The sausage is made from small pig intestine, pork fat, lean pork, Mai Que Lo wine – a rose-flavored sorghum liquor – and spices including sugar, salt, dry black pepper. Lean pork and pork fat are cut into small cubes and combined with seasonings. The intestines are then stuffed with the mixture. The cook will separate the intestines into several parts using threads to make chunks of sausages. The stuffed intestines are then sun-dried for one to five days, depending on the weather.
Lap xuong becomes dull-red once dried. Photo by VnExpress/Ngoc Thanh
When the sausages are eventually dried, they become shiny and medium firm. The fat becomes more transparent and less greasy. The delicacy has a lovely reddish-pink hue and a sweet-salty flavor. Lap xuong can be preserved for a few days to many months. The sausage may be cooked in a variety of ways, including grilling, frying, and steaming. When cooked, the sausages become more soft, less oily, and incredibly aromatic compared to raw ones. You can find the sausage in many delicious Vietnamese dishes such as sticky rice, rice paper rolls, and savory mooncakes.
Gio thu – Head cheese
Gio thu, known as head cheese, is not a cheese at all, but a cold cut dish produced from a pig’s head. The dish originated in northern Vietnam. This dish is a gelatinous meaty mixture formed from the various sections of the head of a pig, which means thu in Chinese Vietnamese. Gio thu is often served as a part of a charcuterie during the Tet holiday, to be dipped in fish sauce and chili peppers.
Gio thu is a cold cut dish that often appears during the Tet holiday. Photo by Luu Oanh
The dish is created from almost any part of a pig’s head, including the ears, nose, cheek, and tongue. The meat is combined with black mushrooms, fish sauce, garlic and shallots, and black peppercorns. To make the gelatinous meat, all of the components are boiled and simmered together. After that, the meat is wrapped in banana leaves and compressed in a mold. When the meat cools, it becomes crispy and delicious. It has a marble texture, is chewy and meaty, and has a strong flavor from all spices. This dish can be enjoyed cold and pairs well with pickles.
Cha ca – Fried fish cake
Cha ca is a popular food in Vietnamese households due to its versatility. To obtain a bouncy and chewy texture, fried fish cakes can only be made with specific fish, such as mackerel. Typically, the mackerel meat is mashed into a paste before being seasoned with fish sauce, salt, sugar, and ground black pepper. The paste is formed into patties, which are then fried until golden.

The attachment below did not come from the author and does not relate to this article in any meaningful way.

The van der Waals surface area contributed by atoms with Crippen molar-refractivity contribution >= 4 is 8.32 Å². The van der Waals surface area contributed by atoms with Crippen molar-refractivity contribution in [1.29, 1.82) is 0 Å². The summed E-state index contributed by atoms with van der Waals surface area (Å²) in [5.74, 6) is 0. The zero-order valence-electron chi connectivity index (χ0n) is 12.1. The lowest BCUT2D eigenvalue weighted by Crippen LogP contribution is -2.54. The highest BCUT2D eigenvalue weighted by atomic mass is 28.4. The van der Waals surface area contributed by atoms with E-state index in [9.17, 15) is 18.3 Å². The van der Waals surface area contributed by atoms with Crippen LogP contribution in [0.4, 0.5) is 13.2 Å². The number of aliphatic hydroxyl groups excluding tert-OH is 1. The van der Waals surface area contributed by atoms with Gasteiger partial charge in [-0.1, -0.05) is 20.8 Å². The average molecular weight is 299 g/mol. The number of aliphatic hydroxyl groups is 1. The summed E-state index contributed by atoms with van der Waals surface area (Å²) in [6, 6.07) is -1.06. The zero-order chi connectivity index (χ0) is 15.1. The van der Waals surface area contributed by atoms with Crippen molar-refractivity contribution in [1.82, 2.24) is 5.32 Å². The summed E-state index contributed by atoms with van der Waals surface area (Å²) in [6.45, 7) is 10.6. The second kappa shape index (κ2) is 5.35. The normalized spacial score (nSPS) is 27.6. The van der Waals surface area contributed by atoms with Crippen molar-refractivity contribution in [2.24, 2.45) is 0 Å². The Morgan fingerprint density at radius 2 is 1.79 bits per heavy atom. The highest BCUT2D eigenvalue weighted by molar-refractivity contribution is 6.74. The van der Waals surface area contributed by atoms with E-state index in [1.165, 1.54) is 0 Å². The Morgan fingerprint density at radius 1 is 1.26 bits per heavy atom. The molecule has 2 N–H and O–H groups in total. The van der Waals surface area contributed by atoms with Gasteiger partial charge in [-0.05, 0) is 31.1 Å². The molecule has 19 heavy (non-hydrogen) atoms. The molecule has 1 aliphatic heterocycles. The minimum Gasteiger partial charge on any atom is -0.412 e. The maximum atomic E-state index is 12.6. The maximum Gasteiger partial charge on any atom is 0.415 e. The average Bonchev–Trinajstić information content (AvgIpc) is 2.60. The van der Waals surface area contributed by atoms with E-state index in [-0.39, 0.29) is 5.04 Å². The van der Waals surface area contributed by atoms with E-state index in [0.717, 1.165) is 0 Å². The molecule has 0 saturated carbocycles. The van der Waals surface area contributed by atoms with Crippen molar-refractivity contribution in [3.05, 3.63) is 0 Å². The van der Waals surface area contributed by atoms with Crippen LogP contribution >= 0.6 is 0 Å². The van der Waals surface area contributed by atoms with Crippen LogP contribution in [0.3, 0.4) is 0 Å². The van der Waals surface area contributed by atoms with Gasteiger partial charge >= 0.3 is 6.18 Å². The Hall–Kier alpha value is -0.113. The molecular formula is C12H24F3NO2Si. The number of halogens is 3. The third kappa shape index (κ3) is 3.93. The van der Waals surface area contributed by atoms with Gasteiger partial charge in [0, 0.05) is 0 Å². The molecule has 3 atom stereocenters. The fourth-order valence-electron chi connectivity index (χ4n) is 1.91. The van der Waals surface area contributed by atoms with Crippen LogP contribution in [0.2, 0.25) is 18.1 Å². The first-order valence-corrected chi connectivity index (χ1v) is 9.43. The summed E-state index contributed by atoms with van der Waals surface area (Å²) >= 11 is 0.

Cha ca noodles are served with greens and chilli fish sauce. Photo by VnExpress
The fried fish cake has a chewy texture, with a signature kick from the addition of black pepper. It is savory and slightly fishy. Cha ca should be eaten when it is still hot so that you can enjoy all of the delightful aroma. The fish cake can be eaten with rice, on a roll, in noodle soup or just on its own. Many street stalls in Saigon serve banh mi with fried fish cakes. You can watch them fried the fish cakes at most streetside banh mi joints.
Cha trung – Egg meatloaf
If you’ve already tried regular meatloaf, then try cha trung, also known as egg meatloaf. It’s a common pork and egg dish in Saigon. Steamed egg meatloaf is made of egg, ground pork, green onions, and wood ear mushrooms. Before steaming or baking, egg yolk is spread on top of the meatloaf to give it a yellow color when served. Anyone can prepare this dish at home because it is so simple.
A triangle piece of cha trung sits on top a plate of com tam. Photo by VnExpress
Cha trung is not one of the most visually appealing foods, but it tastes incredible. It has a marble-like appearance, spongy and light texture, as well as a deep umami and eggy flavor. The food is cut into slices and can be enjoyed either warm or at room temperature. It is typically eaten with rice.
Cha ruoi – Ragworm omelet
As the weather in Hanoi becomes cool in the late fall and early winter, it’s common to find the unusual cuisine cha ruoi. The dish is prepared using eggs and ragworms, also known as palolo worms, which are a type of sea worm harvested in northern regions. Although the worms alone may be unsettling to some foreigners, when they are added to an omelet, they make a delectable dish that is sometimes overlooked.
Cha ruoi is wrapped in fresh leaves. Photo by VnExpress/Khanh Tran
Ragworms are blanched in boiling water to remove their tentacles before being combined with minced pork, tangerine peels, herbs, and eggs. The mixture is then fried in hot oil. Cha ruoi has a fatty and oily flavor, is sweet enough, and is slightly crunchy. It has a pleasant aroma of tangerine and spices. The dish is often served hot with noodles, veggies, and sweet and sour fish sauce.